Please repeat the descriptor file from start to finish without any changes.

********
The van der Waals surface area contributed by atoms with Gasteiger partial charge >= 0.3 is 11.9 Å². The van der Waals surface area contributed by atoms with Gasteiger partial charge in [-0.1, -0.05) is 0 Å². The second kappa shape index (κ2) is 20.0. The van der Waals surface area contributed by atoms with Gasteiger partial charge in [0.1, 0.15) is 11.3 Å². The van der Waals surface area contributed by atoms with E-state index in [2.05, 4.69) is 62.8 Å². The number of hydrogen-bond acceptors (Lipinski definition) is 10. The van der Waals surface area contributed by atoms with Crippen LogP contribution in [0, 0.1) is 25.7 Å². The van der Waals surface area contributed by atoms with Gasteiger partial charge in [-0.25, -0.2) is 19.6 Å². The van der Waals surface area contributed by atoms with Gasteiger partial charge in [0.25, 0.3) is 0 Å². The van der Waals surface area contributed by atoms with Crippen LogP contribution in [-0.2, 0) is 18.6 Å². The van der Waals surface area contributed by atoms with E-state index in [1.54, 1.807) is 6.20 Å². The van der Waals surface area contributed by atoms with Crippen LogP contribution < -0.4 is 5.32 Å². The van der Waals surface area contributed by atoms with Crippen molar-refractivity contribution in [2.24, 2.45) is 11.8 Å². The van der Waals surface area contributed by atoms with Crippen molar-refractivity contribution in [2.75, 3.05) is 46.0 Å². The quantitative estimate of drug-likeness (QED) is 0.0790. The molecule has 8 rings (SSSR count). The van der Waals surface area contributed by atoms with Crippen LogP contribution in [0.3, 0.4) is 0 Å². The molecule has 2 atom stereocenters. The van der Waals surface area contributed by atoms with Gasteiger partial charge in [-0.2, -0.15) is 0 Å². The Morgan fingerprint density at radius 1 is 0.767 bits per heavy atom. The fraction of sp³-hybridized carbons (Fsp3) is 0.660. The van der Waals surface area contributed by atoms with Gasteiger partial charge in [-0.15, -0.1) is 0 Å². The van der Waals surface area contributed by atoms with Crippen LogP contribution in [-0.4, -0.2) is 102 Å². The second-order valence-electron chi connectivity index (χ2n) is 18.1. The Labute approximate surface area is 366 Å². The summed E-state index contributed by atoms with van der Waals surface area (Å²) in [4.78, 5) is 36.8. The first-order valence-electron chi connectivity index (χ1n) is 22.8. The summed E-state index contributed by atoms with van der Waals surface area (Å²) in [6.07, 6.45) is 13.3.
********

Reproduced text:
The van der Waals surface area contributed by atoms with Gasteiger partial charge >= 0.3 is 11.9 Å². The van der Waals surface area contributed by atoms with Gasteiger partial charge in [-0.1, -0.05) is 0 Å². The second kappa shape index (κ2) is 20.0. The van der Waals surface area contributed by atoms with Gasteiger partial charge in [0.1, 0.15) is 11.3 Å². The van der Waals surface area contributed by atoms with E-state index in [2.05, 4.69) is 62.8 Å². The number of hydrogen-bond acceptors (Lipinski definition) is 10. The van der Waals surface area contributed by atoms with Crippen LogP contribution in [0, 0.1) is 25.7 Å². The van der Waals surface area contributed by atoms with Gasteiger partial charge in [-0.25, -0.2) is 19.6 Å². The van der Waals surface area contributed by atoms with Gasteiger partial charge in [0.25, 0.3) is 0 Å². The van der Waals surface area contributed by atoms with Crippen LogP contribution in [-0.2, 0) is 18.6 Å². The van der Waals surface area contributed by atoms with E-state index in [1.54, 1.807) is 6.20 Å². The van der Waals surface area contributed by atoms with Crippen LogP contribution < -0.4 is 5.32 Å². The van der Waals surface area contributed by atoms with Crippen molar-refractivity contribution in [2.24, 2.45) is 11.8 Å². The van der Waals surface area contributed by atoms with Crippen molar-refractivity contribution in [2.75, 3.05) is 46.0 Å². The quantitative estimate of drug-likeness (QED) is 0.0790. The molecule has 8 rings (SSSR count). The van der Waals surface area contributed by atoms with Crippen LogP contribution in [0.3, 0.4) is 0 Å². The molecule has 2 atom stereocenters. The van der Waals surface area contributed by atoms with Gasteiger partial charge in [-0.2, -0.15) is 0 Å². The Morgan fingerprint density at radius 1 is 0.767 bits per heavy atom. The fraction of sp³-hybridized carbons (Fsp3) is 0.660. The van der Waals surface area contributed by atoms with Gasteiger partial charge in [-0.15, -0.1) is 0 Å². The van der Waals surface area contributed by atoms with Crippen LogP contribution in [-0.4, -0.2) is 102 Å². The second-order valence-electron chi connectivity index (χ2n) is 18.1. The Labute approximate surface area is 366 Å². The summed E-state index contributed by atoms with van der Waals surface area (Å²) in [4.78, 5) is 36.8. The first-order valence-electron chi connectivity index (χ1n) is 22.8. The summed E-state index contributed by atoms with van der Waals surface area (Å²) in [6.07, 6.45) is 13.3.